Combustion instabilities represent a long known problem in combustion technology. The complex interactions between acoustics and turbulent swirling flames are not fully understood yet, making it very difficult to reliably predict the stability of new combustion systems. For example, the effects of fluctuations of swirl number on the heat release of the flame have to be investigated in more detail. In this paper a perfectly premixed swirl stabilized burner with variable axial position of the swirl generator is investigated. In experiments, the position of the swirl generator has a strong impact on the dynamic flame response, although it does not influence the time-averaged distribution of the heat release significantly. This phenomenon is further investigated using computational fluid dynamics combined with system identification. The generation of fluctuations of swirl number, their propagation to the flame, and their effect on the dynamic flame response are examined. A simple model based on convective time lags is developed, showing good agreement with experiments.
An experimental method to determine the thermoacoustic properties of a gas turbine combustor using a lean-premixed low emission swirl stabilized burner is presented. To model thermoacoustic oscillations, a combustion system can be described as a network of acoustic elements, representing for example fuel and-air supply, burner and flame, combustor, cooling channels, suitable terminations, etc. For most of these elements, simple analytical models provide an adequate description of their thermoacoustic properties. However, the complex response of burner and flame (involving a three-dimensional flow field, recirculation zones, flow instabilities and heat release) to acoustic perturbations has -at least in a first step -to be determined by experiment. In our approach, we describe the burner as an active acoustical two-port, where the state variables pressure and velocity at the inlet and the outlet of the two port are coupled via a four element transfer matrix. This approach is similar to the "black box" theory in communication engineering. To determine all four transfer matrix coefficients, two test states, which are independent in the state vectors, have to be created. This is achieved by using acoustic excitation by loudspeakers upstream and downstream of the burner, respectively. In addition, the burner might act as an acoustic source, emitting acoustic waves due to an unsteady combustion process. The source characteristics were determined by using a third test state, which again must be independent from the two other state vectors. In application to a full size gas turbine burner, the method's accuracy was tested in a first step without combustion and the results were compared to an analytical model for the burner's acoustic properties. Then the method was used to determine the burner transfer matrix with combustion. An experimental swirl stabilized premixed gas-turbine burner was used for this purpose. The treatment of burners as acoustic two-ports with feedback including a source term and the experimental determination of the burner transfer matrix is novel.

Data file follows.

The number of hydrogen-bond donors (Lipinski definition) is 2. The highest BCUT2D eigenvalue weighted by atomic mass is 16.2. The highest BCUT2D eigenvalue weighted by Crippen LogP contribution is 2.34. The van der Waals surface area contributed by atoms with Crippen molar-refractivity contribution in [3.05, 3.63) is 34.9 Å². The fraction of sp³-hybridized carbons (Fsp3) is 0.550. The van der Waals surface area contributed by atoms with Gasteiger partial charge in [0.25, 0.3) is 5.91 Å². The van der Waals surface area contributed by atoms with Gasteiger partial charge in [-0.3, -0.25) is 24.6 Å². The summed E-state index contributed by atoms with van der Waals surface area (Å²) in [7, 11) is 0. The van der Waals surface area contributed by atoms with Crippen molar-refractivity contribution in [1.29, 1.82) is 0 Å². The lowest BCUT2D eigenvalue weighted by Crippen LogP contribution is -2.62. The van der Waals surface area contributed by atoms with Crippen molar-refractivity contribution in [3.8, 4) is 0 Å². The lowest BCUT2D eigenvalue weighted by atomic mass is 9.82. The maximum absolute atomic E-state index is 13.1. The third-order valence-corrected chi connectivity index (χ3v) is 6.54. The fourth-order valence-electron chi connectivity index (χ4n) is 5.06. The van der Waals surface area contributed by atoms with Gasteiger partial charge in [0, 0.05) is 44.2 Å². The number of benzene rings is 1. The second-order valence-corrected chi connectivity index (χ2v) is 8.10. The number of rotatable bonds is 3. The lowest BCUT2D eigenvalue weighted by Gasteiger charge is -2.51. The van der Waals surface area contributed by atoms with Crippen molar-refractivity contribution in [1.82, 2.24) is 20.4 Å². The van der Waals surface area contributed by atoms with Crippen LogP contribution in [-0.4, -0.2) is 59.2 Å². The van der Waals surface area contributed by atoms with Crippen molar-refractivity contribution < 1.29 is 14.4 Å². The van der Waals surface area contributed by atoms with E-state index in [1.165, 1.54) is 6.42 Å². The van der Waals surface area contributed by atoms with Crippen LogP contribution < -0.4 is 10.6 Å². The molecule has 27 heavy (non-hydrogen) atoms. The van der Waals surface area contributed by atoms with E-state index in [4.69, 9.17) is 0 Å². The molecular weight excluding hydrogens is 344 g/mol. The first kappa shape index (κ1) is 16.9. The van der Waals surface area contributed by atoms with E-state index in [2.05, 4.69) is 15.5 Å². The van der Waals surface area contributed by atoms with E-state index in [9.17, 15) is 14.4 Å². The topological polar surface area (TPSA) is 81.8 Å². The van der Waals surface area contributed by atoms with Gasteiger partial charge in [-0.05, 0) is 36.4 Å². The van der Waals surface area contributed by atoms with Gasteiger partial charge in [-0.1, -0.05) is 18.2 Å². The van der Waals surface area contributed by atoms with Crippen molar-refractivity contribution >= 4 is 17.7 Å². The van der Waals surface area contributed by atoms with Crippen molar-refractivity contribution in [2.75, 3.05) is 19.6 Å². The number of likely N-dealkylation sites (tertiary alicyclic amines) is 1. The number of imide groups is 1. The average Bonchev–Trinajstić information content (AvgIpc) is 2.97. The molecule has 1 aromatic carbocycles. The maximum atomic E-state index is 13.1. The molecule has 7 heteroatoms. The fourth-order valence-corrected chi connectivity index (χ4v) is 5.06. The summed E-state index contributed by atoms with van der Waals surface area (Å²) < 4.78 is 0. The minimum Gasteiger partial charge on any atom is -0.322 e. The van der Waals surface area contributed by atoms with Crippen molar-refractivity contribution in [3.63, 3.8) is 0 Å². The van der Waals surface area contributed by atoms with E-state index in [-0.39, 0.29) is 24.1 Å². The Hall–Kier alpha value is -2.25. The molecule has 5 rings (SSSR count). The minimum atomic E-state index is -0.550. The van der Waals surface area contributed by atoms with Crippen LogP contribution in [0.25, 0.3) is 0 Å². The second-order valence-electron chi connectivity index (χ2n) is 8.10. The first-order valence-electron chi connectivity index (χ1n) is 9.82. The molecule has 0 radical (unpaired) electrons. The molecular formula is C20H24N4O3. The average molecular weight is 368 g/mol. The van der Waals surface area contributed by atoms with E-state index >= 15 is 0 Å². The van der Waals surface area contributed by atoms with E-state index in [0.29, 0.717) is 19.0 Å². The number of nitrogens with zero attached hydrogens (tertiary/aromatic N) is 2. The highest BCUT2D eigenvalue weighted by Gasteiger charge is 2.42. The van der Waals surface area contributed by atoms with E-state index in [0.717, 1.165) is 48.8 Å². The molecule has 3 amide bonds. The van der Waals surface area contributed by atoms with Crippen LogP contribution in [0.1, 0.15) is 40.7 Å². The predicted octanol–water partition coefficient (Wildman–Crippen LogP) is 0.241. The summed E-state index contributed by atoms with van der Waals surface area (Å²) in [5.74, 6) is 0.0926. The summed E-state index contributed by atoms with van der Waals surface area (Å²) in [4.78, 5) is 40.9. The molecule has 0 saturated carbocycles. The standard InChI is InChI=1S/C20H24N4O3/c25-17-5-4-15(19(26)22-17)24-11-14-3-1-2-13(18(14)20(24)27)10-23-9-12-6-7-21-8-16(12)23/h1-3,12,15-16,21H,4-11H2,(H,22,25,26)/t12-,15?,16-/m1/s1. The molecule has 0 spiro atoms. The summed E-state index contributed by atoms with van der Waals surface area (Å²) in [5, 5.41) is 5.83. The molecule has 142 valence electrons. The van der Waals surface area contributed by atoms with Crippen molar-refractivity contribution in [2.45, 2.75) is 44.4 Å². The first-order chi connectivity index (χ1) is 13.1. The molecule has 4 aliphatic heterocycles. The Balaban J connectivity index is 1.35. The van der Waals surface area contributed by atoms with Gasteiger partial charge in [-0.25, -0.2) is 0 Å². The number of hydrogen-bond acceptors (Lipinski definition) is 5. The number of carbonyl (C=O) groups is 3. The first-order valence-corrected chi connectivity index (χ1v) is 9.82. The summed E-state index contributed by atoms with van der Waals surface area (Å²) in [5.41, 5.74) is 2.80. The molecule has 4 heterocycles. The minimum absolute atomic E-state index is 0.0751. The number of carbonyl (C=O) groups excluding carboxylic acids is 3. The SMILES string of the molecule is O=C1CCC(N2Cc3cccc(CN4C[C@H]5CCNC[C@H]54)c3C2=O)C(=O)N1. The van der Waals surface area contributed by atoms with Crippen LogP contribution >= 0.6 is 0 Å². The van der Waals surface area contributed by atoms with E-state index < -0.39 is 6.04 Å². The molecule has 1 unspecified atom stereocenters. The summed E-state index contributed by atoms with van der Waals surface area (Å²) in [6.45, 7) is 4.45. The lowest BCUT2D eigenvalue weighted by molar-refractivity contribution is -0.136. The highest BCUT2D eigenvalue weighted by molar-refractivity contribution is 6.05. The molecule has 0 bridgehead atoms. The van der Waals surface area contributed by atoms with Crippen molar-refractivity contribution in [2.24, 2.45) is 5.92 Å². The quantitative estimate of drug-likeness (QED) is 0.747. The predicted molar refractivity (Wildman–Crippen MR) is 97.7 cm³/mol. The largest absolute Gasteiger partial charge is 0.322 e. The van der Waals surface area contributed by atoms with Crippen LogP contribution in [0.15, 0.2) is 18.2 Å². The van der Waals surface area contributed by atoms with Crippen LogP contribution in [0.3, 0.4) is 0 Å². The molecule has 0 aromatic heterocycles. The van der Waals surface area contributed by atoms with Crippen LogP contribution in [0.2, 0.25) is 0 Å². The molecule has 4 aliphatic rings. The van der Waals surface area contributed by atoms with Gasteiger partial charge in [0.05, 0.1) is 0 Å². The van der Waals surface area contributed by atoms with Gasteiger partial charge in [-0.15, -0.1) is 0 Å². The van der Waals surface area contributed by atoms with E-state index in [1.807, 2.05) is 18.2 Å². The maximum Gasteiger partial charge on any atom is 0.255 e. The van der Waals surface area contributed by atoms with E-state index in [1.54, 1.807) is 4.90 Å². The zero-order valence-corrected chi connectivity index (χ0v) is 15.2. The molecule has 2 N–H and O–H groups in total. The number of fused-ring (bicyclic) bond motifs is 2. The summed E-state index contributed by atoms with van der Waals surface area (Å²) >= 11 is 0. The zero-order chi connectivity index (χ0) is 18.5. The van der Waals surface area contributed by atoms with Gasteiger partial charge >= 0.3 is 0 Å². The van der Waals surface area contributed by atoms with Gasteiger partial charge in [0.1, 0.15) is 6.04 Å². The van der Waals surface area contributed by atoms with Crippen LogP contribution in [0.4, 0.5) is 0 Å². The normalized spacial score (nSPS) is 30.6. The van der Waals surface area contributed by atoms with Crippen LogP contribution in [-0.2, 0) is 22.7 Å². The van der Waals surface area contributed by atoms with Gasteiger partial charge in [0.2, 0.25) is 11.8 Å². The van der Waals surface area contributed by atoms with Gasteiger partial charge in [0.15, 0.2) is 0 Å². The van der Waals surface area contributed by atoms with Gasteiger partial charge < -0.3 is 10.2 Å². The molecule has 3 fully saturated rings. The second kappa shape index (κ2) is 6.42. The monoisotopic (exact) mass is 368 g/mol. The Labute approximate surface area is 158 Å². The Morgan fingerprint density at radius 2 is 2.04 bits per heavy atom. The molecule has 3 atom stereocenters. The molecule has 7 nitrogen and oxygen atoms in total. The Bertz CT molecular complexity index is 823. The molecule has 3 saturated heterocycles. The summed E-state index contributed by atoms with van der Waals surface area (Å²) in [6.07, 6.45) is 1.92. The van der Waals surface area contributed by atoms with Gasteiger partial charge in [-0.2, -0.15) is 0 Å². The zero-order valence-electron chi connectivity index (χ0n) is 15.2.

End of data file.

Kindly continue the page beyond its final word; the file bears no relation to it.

Theoretical background, details of implementation, and validation results for a computational model for turbulent premixed gaseous combustion at high turbulent Reynolds numbers are presented. The model describes the combustion process in terms of a single transport equation for a progress variable; turbulent closure of the progress variable’s source term is based on a model for the turbulent flame speed. The latter is identified as a parameter of prime significance in premixed turbulent combustion and determined from theoretical considerations and scaling arguments, taking into account physico-chemical properties and local turbulent parameters of the combustible mixture. Specifically, phenomena like thickening, wrinkling, and straining of the flame front by the turbulent velocity field are considered, yielding a closed form expression for the turbulent flame speed that involves, e.g., speed, thickness, and critical gradient of a laminar flame, local turbulent length scale, and fluctuation intensity. This closure approach is very efficient and elegant, as it requires only one transport equation more than the non reacting flow case, and there is no need for costly evaluation of chemical source terms or integration over probability density functions. The model was implemented in a finite-volume-based computational fluid dynamics code and validated against detailed experimental data taken from a large-scale atmospheric gas turbine burner test stand. The predictions of the model compare well with the available experimental results. It has been observed that the model is significantly more robust and computationally efficient than other combustion models. This attribute makes the model particularly interesting for applications to large three-dimensional problems in complicated geometries.
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